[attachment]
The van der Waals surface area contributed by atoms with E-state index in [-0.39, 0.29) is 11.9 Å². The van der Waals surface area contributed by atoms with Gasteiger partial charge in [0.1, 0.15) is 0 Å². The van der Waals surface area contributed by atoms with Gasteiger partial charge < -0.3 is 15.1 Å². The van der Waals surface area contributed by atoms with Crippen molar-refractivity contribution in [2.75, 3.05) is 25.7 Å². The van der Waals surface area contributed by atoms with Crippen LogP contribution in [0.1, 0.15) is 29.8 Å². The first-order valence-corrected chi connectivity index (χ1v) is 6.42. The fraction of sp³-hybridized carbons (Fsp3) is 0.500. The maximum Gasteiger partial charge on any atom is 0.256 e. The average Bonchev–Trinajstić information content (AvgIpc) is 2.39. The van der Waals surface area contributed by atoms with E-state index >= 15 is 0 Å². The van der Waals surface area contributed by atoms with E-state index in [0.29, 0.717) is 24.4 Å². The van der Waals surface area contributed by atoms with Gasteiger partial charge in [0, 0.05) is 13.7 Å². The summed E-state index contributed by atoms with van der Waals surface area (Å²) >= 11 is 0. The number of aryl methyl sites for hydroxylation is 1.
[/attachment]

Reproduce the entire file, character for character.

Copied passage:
The van der Waals surface area contributed by atoms with E-state index in [-0.39, 0.29) is 11.9 Å². The van der Waals surface area contributed by atoms with Gasteiger partial charge in [0.1, 0.15) is 0 Å². The van der Waals surface area contributed by atoms with Gasteiger partial charge < -0.3 is 15.1 Å². The van der Waals surface area contributed by atoms with Crippen molar-refractivity contribution in [2.75, 3.05) is 25.7 Å². The van der Waals surface area contributed by atoms with Crippen LogP contribution in [0.1, 0.15) is 29.8 Å². The first-order valence-corrected chi connectivity index (χ1v) is 6.42. The fraction of sp³-hybridized carbons (Fsp3) is 0.500. The maximum Gasteiger partial charge on any atom is 0.256 e. The average Bonchev–Trinajstić information content (AvgIpc) is 2.39. The van der Waals surface area contributed by atoms with E-state index >= 15 is 0 Å². The van der Waals surface area contributed by atoms with E-state index in [0.29, 0.717) is 24.4 Å². The van der Waals surface area contributed by atoms with Gasteiger partial charge in [0, 0.05) is 13.7 Å². The summed E-state index contributed by atoms with van der Waals surface area (Å²) >= 11 is 0. The number of aryl methyl sites for hydroxylation is 1.